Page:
The South Korean and U.S. Air Force conducted a two-week drill starting in April 2019 to replace the earlier large-scale air exercise called “Max Thunder.” South Korea and the U.S. had scaled back the drill in consideration of the 9/19 Military Agreement, but still the move sped up the glacial turn in inter-Korea relations.
“There is no need to show goodwill unilaterally to Seoul authorities as before, and we should deal with it only as much as we respond to our legitimate demands,” Kim said at the Party Congress. However, he did not completely rule out the possibility of better ties, saying that inter-Korean relations could improve depending on the attitude of the South.
North Korea’s state media also reported on January 11 that North Korea has dealt with the revision of the Workers’ Party convention on January 10, the fifth day of the Workers’ Party Congress.
Notably, the party revived the secretariat for the first time in five years. The Seventh Party Congress in 2016 had changed the secretariat into the Executive Policy Bureau.
Also through the revision of the party convention, Kim Jong Un has been nominated as the Workers’ Party’s general secretary, an upgrade from his previous title of chairman.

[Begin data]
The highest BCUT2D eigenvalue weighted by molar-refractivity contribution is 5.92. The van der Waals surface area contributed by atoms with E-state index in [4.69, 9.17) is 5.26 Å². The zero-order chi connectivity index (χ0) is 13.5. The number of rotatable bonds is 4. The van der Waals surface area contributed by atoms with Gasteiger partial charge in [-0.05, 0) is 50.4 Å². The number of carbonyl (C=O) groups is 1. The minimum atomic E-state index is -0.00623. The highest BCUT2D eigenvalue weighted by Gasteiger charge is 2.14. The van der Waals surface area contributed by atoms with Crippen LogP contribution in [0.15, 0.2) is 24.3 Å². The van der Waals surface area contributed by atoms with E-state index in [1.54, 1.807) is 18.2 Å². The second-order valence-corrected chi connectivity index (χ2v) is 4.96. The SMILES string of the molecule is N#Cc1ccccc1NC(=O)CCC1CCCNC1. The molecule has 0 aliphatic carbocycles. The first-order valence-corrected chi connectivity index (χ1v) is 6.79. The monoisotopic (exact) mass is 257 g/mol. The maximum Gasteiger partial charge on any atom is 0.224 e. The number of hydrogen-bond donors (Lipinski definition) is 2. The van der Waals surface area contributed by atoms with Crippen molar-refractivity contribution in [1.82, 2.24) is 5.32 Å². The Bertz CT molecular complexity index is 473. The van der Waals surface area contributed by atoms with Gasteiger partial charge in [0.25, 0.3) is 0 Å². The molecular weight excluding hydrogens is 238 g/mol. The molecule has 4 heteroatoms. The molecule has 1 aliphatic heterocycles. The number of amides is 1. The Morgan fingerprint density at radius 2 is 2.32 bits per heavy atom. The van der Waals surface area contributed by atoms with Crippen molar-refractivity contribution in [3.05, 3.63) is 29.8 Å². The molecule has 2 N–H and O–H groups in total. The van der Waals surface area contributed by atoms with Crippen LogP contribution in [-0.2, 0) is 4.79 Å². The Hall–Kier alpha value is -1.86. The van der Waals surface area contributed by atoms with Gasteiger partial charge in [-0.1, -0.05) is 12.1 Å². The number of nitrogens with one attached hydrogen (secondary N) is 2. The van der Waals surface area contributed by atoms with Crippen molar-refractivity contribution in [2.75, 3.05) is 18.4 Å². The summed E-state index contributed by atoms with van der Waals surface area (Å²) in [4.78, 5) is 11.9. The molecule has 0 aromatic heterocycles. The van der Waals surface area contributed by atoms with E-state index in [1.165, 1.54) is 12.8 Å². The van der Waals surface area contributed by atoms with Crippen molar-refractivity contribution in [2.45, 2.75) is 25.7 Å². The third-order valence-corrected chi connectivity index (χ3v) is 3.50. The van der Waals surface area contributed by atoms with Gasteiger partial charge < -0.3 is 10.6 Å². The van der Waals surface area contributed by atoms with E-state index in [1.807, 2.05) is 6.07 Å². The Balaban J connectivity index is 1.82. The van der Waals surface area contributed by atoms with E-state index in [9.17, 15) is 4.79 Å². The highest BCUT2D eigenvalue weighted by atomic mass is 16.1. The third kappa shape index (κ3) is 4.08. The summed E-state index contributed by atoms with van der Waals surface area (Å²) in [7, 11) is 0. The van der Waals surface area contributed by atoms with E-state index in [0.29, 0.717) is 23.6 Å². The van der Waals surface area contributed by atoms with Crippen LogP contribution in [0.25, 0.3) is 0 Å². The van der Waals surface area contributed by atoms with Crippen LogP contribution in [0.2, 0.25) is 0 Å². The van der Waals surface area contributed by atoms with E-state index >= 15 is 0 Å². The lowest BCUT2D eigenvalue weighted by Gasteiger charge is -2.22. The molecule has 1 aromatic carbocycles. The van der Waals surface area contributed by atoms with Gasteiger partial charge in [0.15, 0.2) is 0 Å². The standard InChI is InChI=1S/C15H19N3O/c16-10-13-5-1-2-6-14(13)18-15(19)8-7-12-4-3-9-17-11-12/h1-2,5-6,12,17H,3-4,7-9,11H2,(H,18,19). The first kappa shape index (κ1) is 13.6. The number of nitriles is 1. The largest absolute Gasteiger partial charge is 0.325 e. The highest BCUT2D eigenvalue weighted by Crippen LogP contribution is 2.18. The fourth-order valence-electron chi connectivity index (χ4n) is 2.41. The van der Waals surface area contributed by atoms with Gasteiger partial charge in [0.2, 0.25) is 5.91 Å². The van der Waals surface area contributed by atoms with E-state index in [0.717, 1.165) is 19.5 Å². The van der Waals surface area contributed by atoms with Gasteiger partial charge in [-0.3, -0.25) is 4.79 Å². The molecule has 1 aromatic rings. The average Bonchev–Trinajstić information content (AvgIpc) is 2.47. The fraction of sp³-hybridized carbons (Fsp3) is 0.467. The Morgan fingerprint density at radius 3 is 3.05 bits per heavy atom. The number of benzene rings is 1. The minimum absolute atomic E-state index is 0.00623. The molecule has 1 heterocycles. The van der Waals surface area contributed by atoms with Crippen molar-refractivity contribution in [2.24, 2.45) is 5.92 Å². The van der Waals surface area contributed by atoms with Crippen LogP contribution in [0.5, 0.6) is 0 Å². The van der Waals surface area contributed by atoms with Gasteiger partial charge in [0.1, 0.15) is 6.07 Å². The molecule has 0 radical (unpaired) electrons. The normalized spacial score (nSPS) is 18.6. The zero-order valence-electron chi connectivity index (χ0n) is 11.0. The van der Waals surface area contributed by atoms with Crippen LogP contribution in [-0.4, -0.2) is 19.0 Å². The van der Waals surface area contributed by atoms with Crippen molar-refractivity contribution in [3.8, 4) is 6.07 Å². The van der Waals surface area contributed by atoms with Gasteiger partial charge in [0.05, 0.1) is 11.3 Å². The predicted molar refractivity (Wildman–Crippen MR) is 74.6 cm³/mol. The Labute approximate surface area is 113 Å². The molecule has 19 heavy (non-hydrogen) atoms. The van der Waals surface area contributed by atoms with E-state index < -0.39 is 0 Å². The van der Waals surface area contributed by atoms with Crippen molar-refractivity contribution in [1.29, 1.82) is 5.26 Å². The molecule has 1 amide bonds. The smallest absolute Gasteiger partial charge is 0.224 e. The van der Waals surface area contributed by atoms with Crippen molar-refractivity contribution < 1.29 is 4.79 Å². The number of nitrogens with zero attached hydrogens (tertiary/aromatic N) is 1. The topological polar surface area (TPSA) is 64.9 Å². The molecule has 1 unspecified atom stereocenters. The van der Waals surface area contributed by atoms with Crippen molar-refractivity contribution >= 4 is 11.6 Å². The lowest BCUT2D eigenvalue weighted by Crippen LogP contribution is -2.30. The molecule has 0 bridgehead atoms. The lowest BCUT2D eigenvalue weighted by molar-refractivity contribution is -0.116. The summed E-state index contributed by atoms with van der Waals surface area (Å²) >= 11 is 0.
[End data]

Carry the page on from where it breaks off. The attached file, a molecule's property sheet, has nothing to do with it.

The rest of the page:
Kim Yo Jong, Kim Jong Un’s younger sister, known as the second most powerful person in the North, became a member of the party’s Central Committee but was excluded from the list of candidates for the Politburo – officially the top echelon of political power. She has not been renamed in the position she held last year, either. But given the fact that she has been heavily involved in overall state affairs recently, experts say that her position has not been weakened, even if she was not promoted to the Politburo.
As Kim Yo Jong played the role of “bad cop” in South Korea last year, experts predict she must have felt a lot of pressure. That may be why Kim Jong Un excluded her from an official promotion, to help shield her. However, it does not mean she has lost her power.
“The most basic condition to go to a high-ranking position is to become a member of the party’s Central Committee, and since Kim Yo Jong is already a member of the Central Committee, she is likely to be appointed to a high-ranking position at any time,” Yang said. “It is important to note that no secretary for South Korea is currently registered on the secretary list of the North’s Workers’ Party; she may take the post in the future.”
In the midst of the Congress, South Korea’s Joint Chiefs of Staff said it detected a North Korea military parade on the night of January 8 at Kim Il-sung Square. As Kim vowed to strengthen nuclear weapons at the Party Congress, chances are high that in the coming years he will use military parades to unveil new weapons.
The Congress has been in session since January 5 and it is likely to be adjourned early this week after releasing the full report to the party, according to experts.